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In The News

Wednesday, February 21, 2018

Spring in Michigan Means Hash Bash and 420: Driving to Party? Implied Consent Refusals and Drugged/Drunk Driving Cases

By Michael Nichols
Categories: Michael J. Nichols

If you are arrested validly, for a crime described under MCL 257.625c then you are subject to the so-called "implied consent act." The act requires that you must not withhold consent to a chemical test of the officer's choosing - whether it is blood, breath or urine (they never choose urine).

This means that as long as the officer made an arrest for operating while intoxicated then the implied consent law paints you as the citizen in a corner. It does not matter whether the crime of arrest was either intoxication or impairment by prescription medication, alcohol or any other intoxicating substance (this would be misusing medications or any other non-food consumable, mind-altering substance like - say for example - paint thinner). The same holds true for a person allegedly driving on a drug that is illegal to have on board while driving because it is a schedule I controlled substance. This means in short - that the drug is perceived to have no therapeutic or medical value, therefore no scientific research is allowed on that drug. Amazingly, THC is classified as a schedule I controlled substance. The same is true for cocaine and heroin.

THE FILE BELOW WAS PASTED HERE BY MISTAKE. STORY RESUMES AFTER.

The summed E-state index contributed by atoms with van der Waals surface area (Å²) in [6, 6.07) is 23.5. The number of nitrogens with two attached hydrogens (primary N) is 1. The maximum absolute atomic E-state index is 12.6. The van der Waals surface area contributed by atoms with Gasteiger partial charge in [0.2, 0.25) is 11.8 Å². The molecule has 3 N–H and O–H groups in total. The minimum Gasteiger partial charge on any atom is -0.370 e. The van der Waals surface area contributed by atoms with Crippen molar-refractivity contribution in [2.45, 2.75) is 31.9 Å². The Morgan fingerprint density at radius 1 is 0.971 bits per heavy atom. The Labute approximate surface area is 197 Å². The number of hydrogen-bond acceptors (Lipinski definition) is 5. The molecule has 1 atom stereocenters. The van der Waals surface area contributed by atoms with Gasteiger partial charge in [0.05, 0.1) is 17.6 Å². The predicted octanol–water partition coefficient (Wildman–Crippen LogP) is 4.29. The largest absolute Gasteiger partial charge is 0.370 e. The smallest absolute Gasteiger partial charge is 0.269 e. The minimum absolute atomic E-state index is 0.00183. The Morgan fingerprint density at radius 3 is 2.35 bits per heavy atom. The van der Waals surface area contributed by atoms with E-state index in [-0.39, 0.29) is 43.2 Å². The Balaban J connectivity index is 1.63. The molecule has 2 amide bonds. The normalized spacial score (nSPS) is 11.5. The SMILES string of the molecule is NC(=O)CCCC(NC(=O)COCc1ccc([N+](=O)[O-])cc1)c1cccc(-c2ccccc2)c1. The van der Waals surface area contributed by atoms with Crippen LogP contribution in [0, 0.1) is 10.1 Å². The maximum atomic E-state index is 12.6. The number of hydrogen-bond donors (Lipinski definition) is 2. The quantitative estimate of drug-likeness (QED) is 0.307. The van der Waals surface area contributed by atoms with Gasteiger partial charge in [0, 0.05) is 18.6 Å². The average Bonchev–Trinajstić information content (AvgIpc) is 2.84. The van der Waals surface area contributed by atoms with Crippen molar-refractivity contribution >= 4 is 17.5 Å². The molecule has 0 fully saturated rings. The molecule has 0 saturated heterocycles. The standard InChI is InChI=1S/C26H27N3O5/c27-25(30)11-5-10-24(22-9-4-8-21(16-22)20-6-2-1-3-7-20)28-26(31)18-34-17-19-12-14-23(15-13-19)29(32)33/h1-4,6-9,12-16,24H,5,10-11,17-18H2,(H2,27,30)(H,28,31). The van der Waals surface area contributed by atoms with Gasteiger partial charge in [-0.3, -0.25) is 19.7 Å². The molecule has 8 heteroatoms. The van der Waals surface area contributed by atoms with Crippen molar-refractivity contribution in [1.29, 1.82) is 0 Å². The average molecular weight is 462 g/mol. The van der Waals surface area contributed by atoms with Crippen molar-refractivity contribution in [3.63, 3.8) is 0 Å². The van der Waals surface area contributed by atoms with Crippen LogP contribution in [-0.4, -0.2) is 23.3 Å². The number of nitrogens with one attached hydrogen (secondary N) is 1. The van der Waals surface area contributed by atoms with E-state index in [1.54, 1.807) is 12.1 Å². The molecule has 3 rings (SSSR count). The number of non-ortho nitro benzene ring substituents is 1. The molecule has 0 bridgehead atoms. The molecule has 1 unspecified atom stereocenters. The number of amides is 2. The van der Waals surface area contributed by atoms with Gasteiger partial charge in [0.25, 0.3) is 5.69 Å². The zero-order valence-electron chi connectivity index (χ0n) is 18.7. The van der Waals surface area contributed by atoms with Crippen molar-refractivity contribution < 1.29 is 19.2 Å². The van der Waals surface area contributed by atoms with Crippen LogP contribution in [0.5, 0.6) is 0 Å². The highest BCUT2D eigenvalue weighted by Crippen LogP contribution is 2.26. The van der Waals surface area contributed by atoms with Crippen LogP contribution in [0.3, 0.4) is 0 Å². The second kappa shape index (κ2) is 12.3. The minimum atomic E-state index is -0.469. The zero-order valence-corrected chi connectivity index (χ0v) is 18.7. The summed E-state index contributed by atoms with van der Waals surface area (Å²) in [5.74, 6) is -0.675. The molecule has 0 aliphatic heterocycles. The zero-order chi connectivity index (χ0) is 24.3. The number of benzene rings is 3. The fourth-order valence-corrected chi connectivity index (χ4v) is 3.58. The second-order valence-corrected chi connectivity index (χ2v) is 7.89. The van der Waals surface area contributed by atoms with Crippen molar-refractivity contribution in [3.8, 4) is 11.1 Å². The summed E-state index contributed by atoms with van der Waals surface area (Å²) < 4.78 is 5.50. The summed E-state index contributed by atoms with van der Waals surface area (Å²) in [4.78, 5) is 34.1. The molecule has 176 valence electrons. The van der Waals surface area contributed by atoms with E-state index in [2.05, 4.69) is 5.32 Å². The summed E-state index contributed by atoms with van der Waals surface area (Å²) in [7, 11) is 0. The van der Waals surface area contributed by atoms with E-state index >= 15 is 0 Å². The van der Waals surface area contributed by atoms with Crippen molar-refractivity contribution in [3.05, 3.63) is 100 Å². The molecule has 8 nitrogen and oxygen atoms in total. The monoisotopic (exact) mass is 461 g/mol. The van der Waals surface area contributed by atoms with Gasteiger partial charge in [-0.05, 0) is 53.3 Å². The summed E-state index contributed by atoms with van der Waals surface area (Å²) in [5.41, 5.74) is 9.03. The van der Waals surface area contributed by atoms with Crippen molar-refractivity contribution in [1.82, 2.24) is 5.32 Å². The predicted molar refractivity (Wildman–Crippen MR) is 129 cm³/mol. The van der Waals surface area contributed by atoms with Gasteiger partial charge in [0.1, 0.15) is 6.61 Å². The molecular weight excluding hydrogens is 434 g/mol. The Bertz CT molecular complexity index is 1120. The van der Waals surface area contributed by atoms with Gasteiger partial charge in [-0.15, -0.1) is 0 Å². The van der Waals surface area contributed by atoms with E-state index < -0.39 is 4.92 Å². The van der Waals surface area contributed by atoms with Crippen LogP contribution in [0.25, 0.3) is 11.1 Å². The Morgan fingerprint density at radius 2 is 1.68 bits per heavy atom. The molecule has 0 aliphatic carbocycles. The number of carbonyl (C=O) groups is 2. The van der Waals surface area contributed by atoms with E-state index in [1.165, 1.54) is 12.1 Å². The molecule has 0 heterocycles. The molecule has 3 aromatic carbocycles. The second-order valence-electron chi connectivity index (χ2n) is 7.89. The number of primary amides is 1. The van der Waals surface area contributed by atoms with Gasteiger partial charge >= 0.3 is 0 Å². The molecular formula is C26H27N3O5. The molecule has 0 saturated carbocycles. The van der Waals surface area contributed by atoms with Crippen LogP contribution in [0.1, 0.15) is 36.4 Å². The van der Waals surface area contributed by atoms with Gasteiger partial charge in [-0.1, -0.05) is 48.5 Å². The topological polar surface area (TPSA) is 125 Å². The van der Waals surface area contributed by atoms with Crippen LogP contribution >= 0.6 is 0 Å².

As it relates to medical marijuana patients for implied consent purposes, even if an officer improperly made an arrest for driving with the presence of THC or driving while impaired by THC - note that the case of People v Koon requires the prosecutor to prove beyond a reasonable doubt that the person operated while "under the influence." This is a greater threshold, requiring proof that the THC "substantially lessened" the person's ability to operate a motor vehicle. In other words, THC significantly affected his/her mental or physical condition. It has to be more than impairment or the presence of the drug on board. That is the whole purpose of giving people immunity from prosecution if they are otherwise lawfully using marijuana as medicine.

The patient who is charged wrongfully will have to go through the hearing process if the officer alleges a refusal to give consent for a chemical test under MCL 257.625f, the implied consent act. The citizen has 14 days from the date of the alleged refusal to request a hearing. If that request is postmarked within the end of the 14th day then the citizen is entitled to a "refusal hearing" or "implied consent hearing" before an administrative law judge at the Secretary of State. The officer will then have to prove 4 things by a preponderance of the evidence 1. the officer had reasonable grounds to suspect a violation of the drunk driving statute; 2. that the officer validly arrested the driver; 3. that the driver unreasonably refused to give consent to a chemical test and 4. that the officer properly advised the driver of his or her chemical test rights. Remember, because the burden is preponderance of the evidence, that means just 50% plus a feather in the eyes of the law.

A recent case involving an officer and a Nichols Law Firm client is a great example of persistence but discipline at the same time. On a Saturday morning in early December, a Michigan State Police Trooper made a traffic stop on a highway in Eaton County. The trooper thought he had a "laydown hand" with a drunk driver. Admission to 2 beers; stop for speeding; odor of intoxicants. The arrest for OWI was imminent.